10 of the best £500 to £750 road bikes
Here's a selection of affordable road bikes from Specialized, Genesis, Cannondale, Cube, Boardman, Giant, B'Twin and more
Previously we’ve looked at the best bikes costing under £500, now it is time to have a close look at the bikes you can buy for between £500 and £750, and see what spending a couple of hundred pounds more really gets you. You can generally expect lighter frames, carbon fibre forks and higher quality components.
At this price range you an expect lighter aluminium frames with double and triple butted tubes - saving weight and offering improved ride performance - and carbon fibre forks (but with aluminium steerer tubes) again to save a bit of weight. Many of these frames feature a geometry that places the handlebars a little higher than a race bike along with a shorter top tube which can make them more comfortable, especially if you’re new to road cycling.
Shimano is the predominant groupset brand with Claris and Sora popular on bikes costing between £500 and £750. Most bikes will feature compact chainsets - that's two chainrings in 50 and 34-tooth ratios - that should make spinning up even the steepest hills a little easier. Some bikes even have triple chainsets - three chainrings between the pedals - that will make climbing anything much easier. Shimano's excellent 105 groupset starts to get a look in the closer you nudge to £750.
Expect own-brand wheels, tyres, handlebars, stem and saddles on most of these bikes as manufacturers aim to keep the bikes within budget. Most own-brand components are of an excellent quality these days as most brands have really raised the standard over the past 10 years. That means you’re getting really well finished bikes ready to ride and race from the shop.
If this is your first road bike and you want some more useful advice for buying your first road bike, then make sure you have a read of the road.cc Buying Basics: Buying your first road bike guide. It’ll arm you with all the important advice you need to know before making a decision.
The Giant, or Liv as the women's bikes are now known, gets going with the Avail 5 kicking off proceedings at a penny under £500. It uses Giant’s an Aluxx aluminium frame with a shape and size designed to be comfortable to ride whether it’s for longer adventures, sportives or commuting to the office. It’s available in three sizes down to XXS. It’s equipped with a Shimano Claris 16-speed groupset with FSA Tempo compact chains and Tektro brakes.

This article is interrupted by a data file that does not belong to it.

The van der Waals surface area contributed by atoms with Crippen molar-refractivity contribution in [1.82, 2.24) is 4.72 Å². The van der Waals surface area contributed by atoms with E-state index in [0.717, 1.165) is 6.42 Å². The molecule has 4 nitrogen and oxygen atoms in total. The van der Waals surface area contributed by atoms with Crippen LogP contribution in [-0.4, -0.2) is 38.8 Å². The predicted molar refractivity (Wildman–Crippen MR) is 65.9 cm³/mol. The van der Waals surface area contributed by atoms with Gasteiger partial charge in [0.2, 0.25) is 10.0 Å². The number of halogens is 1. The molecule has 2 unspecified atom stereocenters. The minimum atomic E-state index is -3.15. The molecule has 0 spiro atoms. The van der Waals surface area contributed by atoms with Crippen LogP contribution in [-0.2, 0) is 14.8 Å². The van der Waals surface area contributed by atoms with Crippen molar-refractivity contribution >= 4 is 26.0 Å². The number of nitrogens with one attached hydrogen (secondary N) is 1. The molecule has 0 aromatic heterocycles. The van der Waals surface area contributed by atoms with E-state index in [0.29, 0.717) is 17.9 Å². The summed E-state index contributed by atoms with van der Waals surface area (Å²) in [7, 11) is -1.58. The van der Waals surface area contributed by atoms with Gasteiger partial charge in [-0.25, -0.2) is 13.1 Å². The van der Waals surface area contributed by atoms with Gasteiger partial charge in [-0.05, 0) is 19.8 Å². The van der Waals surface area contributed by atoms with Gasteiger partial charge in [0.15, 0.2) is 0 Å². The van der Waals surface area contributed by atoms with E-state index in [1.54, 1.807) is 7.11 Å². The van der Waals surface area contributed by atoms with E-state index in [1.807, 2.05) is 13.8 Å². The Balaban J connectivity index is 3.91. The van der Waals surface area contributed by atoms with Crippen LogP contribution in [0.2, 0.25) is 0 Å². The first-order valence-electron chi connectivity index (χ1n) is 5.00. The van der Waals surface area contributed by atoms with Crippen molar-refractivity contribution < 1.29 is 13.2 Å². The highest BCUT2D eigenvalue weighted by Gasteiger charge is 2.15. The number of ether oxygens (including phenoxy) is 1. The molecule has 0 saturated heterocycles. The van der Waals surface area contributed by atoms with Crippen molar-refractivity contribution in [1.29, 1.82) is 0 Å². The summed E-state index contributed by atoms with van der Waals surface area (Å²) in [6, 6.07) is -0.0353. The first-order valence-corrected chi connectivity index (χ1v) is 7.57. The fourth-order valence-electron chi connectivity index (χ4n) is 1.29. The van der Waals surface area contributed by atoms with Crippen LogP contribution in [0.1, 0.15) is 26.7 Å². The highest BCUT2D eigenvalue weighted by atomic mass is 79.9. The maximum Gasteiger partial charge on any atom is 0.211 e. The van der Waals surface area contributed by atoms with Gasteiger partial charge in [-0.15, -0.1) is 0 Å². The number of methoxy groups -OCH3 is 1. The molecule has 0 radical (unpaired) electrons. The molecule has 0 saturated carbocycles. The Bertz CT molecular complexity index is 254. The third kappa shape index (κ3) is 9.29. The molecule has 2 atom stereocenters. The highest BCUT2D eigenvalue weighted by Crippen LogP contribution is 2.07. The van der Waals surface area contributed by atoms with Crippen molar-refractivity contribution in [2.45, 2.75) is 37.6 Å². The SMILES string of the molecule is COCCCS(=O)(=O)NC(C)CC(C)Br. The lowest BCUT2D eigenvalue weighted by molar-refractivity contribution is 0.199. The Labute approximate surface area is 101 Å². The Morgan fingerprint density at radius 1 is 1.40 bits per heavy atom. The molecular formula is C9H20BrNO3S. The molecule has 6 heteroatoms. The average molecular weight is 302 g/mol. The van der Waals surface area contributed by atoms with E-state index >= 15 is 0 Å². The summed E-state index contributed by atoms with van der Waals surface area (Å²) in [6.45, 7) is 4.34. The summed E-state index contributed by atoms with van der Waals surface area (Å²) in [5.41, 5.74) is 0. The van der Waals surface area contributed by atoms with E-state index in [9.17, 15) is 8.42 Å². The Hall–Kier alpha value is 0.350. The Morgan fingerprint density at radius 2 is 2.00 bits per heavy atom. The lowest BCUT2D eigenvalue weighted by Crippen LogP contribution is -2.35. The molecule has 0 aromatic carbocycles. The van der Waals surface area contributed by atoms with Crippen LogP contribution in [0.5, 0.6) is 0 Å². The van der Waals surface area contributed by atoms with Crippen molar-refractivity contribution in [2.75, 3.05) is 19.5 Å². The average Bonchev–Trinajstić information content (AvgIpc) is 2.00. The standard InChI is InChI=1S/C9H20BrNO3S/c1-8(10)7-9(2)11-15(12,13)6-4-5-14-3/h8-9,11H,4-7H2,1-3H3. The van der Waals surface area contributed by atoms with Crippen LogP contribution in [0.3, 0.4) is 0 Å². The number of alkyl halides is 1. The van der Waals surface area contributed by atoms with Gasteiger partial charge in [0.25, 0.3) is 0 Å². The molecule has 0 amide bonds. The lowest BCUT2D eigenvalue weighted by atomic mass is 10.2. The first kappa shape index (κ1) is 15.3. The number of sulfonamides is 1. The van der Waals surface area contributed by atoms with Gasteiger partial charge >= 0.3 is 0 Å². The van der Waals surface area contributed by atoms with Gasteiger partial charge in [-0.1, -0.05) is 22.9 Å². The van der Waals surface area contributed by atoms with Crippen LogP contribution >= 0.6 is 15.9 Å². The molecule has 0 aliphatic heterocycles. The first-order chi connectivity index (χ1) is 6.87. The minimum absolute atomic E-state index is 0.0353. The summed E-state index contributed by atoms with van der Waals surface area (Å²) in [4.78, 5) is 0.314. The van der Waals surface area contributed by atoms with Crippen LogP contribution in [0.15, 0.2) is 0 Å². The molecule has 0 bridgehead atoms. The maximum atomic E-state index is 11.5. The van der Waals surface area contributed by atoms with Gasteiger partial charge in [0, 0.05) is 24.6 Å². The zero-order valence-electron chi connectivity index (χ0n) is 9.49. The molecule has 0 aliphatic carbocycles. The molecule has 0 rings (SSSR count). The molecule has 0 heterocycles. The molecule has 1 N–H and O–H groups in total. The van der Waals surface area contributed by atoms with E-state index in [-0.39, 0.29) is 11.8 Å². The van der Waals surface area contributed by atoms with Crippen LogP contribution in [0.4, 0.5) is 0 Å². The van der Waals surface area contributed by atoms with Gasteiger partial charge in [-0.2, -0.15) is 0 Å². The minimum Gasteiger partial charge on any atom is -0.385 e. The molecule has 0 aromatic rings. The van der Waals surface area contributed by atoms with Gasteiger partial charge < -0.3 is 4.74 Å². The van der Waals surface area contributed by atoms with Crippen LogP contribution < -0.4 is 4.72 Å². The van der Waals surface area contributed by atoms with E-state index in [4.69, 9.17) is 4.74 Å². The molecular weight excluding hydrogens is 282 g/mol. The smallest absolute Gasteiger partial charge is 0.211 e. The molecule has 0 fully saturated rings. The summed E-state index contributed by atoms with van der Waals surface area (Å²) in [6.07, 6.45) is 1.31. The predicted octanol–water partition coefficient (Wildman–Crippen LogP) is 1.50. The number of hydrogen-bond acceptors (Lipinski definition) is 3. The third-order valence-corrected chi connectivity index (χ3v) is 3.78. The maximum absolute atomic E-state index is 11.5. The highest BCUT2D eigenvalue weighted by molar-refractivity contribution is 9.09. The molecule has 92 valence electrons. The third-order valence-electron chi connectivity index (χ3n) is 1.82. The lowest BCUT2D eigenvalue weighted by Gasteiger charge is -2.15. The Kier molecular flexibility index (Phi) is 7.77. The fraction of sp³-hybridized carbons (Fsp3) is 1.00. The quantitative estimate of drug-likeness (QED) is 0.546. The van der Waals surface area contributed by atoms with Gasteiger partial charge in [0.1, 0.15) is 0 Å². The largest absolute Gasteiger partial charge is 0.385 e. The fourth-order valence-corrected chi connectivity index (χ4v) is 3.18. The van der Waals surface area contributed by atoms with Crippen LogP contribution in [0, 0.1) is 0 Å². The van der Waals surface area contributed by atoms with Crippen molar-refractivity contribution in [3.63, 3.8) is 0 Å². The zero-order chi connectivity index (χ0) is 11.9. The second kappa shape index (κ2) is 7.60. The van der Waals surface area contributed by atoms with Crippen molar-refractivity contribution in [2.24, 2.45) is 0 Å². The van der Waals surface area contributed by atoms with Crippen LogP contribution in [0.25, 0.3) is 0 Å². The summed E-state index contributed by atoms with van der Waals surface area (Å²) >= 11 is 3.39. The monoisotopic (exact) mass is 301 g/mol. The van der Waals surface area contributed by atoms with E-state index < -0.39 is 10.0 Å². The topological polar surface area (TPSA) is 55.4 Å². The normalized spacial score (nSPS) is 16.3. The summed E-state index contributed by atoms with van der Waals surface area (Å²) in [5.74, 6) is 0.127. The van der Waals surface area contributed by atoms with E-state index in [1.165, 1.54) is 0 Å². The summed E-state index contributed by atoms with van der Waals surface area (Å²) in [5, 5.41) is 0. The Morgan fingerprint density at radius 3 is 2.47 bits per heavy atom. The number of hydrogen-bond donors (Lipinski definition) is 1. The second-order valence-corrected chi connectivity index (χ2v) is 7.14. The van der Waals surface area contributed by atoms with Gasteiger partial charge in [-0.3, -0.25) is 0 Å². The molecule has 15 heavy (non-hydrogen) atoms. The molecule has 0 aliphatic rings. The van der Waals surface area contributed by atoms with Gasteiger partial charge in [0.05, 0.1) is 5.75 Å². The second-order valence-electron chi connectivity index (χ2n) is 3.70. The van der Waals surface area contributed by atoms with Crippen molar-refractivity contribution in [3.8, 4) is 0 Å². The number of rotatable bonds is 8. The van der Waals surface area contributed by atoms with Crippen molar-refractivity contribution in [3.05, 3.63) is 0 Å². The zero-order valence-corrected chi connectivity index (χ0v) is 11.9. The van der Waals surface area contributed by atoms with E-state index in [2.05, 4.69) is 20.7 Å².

Mekk’s British designed road bike range starts with this £549.99 Pinerolo AL ZR, with a single butted aluminium frame with a carbon fibre fork and is available in five sizes. A mix of Shimano Claris and Sora parts make up the 16-speed drivetrain with a high quality KMC chain, and it’s finished off with Shimano R500 wheels and 23mm Continental Ultra Sport II tyres.
Giant do a large range of bikes for men and women, the Avail 5 we mentioned already is is the most affordable model for women, in the men’s range this Defy 4 is the second most affordable model. It too has an aluminium frame with a carbon fibre fork and a Shimano Claris 16-speed drivetrain and comfortable 25mm tyres, and there are mounts for mudguards if you wanted to add some rain protection for winter riding.
Ribble always gets a good mention in any buyer's guide about affordable road bikes, so here's the 7005 Audax. The Ribble website features a bike builder that lets you specify your own build, from the groupset and wheels down to details like the handlebar and even the headset spacers, but Ribble also offers special edition bikes with fixed specs at great prices. This is one of them, a keenly priced bike for winter training and Audax riding.